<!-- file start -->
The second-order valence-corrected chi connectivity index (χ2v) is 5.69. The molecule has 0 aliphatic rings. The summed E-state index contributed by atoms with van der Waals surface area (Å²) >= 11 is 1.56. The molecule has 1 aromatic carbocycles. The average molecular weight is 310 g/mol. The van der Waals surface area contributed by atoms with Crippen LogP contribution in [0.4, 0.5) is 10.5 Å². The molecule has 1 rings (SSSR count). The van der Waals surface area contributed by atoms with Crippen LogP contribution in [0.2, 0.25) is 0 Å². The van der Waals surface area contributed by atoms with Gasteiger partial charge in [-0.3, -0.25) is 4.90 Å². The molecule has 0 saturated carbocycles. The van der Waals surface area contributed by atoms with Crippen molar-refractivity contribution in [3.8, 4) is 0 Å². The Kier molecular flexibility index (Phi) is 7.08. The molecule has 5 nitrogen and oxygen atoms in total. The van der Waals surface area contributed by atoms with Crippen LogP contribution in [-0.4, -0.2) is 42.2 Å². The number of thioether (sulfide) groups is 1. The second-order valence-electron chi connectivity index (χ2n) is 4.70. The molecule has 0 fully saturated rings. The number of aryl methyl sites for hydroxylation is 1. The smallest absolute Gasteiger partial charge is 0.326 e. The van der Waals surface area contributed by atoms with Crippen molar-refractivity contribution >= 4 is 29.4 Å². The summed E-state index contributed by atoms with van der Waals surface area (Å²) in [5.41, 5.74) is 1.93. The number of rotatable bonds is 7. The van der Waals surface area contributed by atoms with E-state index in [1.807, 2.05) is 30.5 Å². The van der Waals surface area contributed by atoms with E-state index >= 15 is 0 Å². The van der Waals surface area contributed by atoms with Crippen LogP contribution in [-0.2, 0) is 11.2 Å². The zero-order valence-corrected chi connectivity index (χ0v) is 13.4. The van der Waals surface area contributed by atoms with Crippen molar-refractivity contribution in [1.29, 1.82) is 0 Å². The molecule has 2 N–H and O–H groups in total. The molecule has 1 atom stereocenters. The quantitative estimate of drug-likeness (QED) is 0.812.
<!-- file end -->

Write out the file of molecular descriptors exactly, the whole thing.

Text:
The second-order valence-corrected chi connectivity index (χ2v) is 5.69. The molecule has 0 aliphatic rings. The summed E-state index contributed by atoms with van der Waals surface area (Å²) >= 11 is 1.56. The molecule has 1 aromatic carbocycles. The average molecular weight is 310 g/mol. The van der Waals surface area contributed by atoms with Crippen LogP contribution in [0.4, 0.5) is 10.5 Å². The molecule has 1 rings (SSSR count). The van der Waals surface area contributed by atoms with Crippen LogP contribution in [0.2, 0.25) is 0 Å². The van der Waals surface area contributed by atoms with Gasteiger partial charge in [-0.3, -0.25) is 4.90 Å². The molecule has 0 saturated carbocycles. The van der Waals surface area contributed by atoms with Crippen molar-refractivity contribution in [3.8, 4) is 0 Å². The Kier molecular flexibility index (Phi) is 7.08. The molecule has 5 nitrogen and oxygen atoms in total. The van der Waals surface area contributed by atoms with Crippen LogP contribution in [-0.4, -0.2) is 42.2 Å². The number of thioether (sulfide) groups is 1. The second-order valence-electron chi connectivity index (χ2n) is 4.70. The molecule has 0 fully saturated rings. The number of aryl methyl sites for hydroxylation is 1. The smallest absolute Gasteiger partial charge is 0.326 e. The van der Waals surface area contributed by atoms with Crippen molar-refractivity contribution >= 4 is 29.4 Å². The summed E-state index contributed by atoms with van der Waals surface area (Å²) in [5.41, 5.74) is 1.93. The number of rotatable bonds is 7. The van der Waals surface area contributed by atoms with E-state index in [1.807, 2.05) is 30.5 Å². The van der Waals surface area contributed by atoms with E-state index >= 15 is 0 Å². The van der Waals surface area contributed by atoms with Crippen LogP contribution in [-0.2, 0) is 11.2 Å². The zero-order valence-corrected chi connectivity index (χ0v) is 13.4. The van der Waals surface area contributed by atoms with Crippen molar-refractivity contribution in [1.29, 1.82) is 0 Å². The molecule has 2 N–H and O–H groups in total. The molecule has 1 atom stereocenters. The quantitative estimate of drug-likeness (QED) is 0.812.